Q: What do you hope kids learn about Elvis and his music from this book?  

A: For starters, I hope that children will see, through Elvis, what enormous talent and spirit can come out of the most humble shack – in the most sneered-at, hated, marginalized neck of the woods.  

We in the culture sphere, myself included, spend a lot of time talking about prejudice, about marginalization, about injustice. But it is very rare that you hear much discourse, in the elite and elitist blogs and reviews and literary conference panels, about poor southern white people. 

If anything, you hear them blamed for America’s problems – you hear contempt for them, derision of them. Their lives are filled with misery – and that misery gets compounded by their being regarded as “trash,” not even human.  

Are they any more racist than white-upper-middle-class suburbanites who don’t want black people living in their neighborhoods? I don’t think so! To characterize them as all being members of the Ku Klux Klan is not fair or accurate. And yet, that is the perception among the coastal elites.  

Not long ago, I was pitching a manuscript to a New York editor on a famous white, southern figure – and I pointed out that there are many people in a HUGE part of the country for whom this figure is “iconic.”  The New York editor’s response: “Yes, but – do people even read in that part of the country?”  

In this age, in which the culture sphere is controlled by those whose contempt for southern white culture is not even concealed, I view it as an accomplishment to introduce kids to a side of American cultural history that they would not otherwise learn about. I see it as a counterpoint to the prevailing narrative that Elvis was a racist cultural appropriator.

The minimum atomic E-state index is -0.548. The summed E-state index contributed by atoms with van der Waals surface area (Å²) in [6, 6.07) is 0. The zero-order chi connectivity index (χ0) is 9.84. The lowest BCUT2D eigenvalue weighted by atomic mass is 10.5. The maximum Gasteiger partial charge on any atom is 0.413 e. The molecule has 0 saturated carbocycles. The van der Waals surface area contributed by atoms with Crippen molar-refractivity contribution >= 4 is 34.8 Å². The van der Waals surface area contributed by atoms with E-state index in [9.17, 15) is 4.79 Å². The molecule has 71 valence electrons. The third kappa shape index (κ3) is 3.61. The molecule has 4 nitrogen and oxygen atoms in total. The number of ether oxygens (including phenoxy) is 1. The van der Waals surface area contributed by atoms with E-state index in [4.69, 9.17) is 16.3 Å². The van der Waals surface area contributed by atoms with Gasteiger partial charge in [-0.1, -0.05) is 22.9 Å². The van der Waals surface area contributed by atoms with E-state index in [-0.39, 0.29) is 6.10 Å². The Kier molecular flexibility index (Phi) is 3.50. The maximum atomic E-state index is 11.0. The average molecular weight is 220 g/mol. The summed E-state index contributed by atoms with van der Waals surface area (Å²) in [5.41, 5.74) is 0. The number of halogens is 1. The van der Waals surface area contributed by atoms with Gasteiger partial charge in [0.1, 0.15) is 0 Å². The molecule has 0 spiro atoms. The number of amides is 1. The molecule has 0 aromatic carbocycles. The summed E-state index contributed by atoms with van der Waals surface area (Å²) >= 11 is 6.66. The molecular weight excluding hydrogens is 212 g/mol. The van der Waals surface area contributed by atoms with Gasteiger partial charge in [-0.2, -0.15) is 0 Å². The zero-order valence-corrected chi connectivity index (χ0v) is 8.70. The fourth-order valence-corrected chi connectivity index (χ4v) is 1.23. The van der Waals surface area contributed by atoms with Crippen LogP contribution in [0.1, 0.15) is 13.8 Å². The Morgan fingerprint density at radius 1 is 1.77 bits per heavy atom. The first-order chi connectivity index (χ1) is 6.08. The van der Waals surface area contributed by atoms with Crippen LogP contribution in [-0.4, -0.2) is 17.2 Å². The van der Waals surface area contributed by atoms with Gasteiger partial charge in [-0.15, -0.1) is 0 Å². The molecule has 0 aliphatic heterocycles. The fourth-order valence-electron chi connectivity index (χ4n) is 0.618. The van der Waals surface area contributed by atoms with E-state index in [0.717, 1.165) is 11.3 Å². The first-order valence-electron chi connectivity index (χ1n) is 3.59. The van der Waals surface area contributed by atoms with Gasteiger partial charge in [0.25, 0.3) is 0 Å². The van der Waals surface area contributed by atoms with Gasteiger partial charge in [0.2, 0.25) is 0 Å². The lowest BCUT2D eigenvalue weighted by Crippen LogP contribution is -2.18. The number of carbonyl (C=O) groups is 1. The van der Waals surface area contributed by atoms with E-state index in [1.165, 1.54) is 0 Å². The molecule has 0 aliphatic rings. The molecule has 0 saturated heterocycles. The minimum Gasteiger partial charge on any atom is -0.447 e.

I want kids – all kids – to see what is possible with basically no money, just a banged-up old thrift-store guitar bought with pennies mama had saved. I want them to see the power of music to lift our lives and spirits. I want them to connect with the universal healing powers of music. 

Q: What are you working on now?

A: Ah, this and that. In the age of #ownvoices, I am now being told that I do not have the right to write about people who do not share my cultural background and gender (southern white male). But the problem is (see previous answer) that no one wants to publish books on people like me!  

And truthfully, my desire is to write books about a full range of people, not just people who, by luck of the genetic draw, happen to be endowed with characteristics I share with them (such as whiteness and maleness) that are beyond one’s control and really have nothing to do with literature or why and how it gets made.  

So, I don’t know what’s next. Maybe a book on puppies? Or cats! Books on cats sell, right? Of course, I’m not a cat, so maybe I have no moral right to write about this species….

Q: Anything else we should know?

A: My next book after Elvis, coming out in May 2019, is entitled The Sad Little Fact. Unlike most of my books, it is, ironically (given the title), a work of fiction – about a sad little fact that nobody believes.

In an age when objective reality is under assault on a daily basis, I’m sad to say that kids are in dire need of this book. The illustrator is Pete Oswald (of The Bad Seed fame), and he has done a spectacular job with the illustrations. On the illustrator front, at least, I am one lucky guy.  

--Interview with Deborah Kalb. Here's a previous Q&A with Jonah Winter.